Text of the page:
In addition to the neighborhood’s rich industrial past, the Meatpacking District also has an important artistic and literary history. The Astor family owned many lots in the neighborhood, and when the enterprising editor Peter Collier married into the family, he built his publishing company at 416-424 West 13th Street. Collier’s Magazine featured leading writers of the day, including F. Scott Fitzgerald, Ernest Hemingway, Willa Cather and Upton Sinclair and the printer and publisher produced notable books under its imprint, at one point employing 700 people in the neighborhoods. The building can easily be identified by the sculpted globe and quill pen above the entrance.
Later, the legendary novelist, critic, and activist James Baldwin lived 81 Horatio Street from 1958-1961, which inspired his pioneering novel Another Country. A plaque commemorating Baldwin’s contribution to civil rights and LGBTQ visibility was affixed to the building by Village Preservation.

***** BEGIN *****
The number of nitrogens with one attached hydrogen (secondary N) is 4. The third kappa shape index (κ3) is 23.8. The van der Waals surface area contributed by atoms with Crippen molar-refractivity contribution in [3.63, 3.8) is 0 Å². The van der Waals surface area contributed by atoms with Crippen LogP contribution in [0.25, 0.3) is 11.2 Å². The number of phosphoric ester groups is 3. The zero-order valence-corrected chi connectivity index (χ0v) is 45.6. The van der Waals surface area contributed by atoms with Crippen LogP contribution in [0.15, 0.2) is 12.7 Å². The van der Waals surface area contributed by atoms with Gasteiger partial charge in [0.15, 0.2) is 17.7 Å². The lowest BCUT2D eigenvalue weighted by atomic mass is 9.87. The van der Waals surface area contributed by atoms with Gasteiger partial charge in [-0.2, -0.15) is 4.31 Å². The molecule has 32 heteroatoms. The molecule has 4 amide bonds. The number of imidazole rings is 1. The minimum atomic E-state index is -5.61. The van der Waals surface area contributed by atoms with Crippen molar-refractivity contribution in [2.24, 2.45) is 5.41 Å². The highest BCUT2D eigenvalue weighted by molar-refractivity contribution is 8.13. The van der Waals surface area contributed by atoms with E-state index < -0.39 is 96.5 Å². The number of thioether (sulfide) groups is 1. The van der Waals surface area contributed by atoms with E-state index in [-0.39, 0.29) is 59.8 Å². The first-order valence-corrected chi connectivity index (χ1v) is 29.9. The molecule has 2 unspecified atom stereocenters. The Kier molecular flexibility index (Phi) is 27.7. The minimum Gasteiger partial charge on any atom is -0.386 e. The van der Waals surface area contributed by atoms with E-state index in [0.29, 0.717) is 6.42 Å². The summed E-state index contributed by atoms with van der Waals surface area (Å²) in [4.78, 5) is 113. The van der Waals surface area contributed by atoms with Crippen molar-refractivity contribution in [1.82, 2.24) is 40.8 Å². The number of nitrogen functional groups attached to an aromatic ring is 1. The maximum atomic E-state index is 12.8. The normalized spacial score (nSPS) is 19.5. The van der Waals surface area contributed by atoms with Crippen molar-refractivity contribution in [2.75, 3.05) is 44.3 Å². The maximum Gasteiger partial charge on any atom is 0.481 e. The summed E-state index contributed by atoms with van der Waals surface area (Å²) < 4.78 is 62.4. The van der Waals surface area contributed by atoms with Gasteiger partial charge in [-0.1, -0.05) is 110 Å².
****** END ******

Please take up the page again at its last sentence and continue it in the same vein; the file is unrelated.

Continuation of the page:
At 741 Washington Street, Roy Lichtenstein opened his studio in 1988 and worked there until his death in 1997. In 2022, the Lichtenstein Foundation donated the studio to the Whitney Museum of American for its famed Independent Study Program, ensuring that future artists and curators will add to the creative energy of the neighborhood for decades to come.
Gansevoort Market Historic District: State and National Register of Historic Places Registration Form (2007).
Gansevoort Market Historic District: Designation Report. New York Landmarks Preservation Commission (2003).
The High Line website
Off the Grid. Village Preservation blog.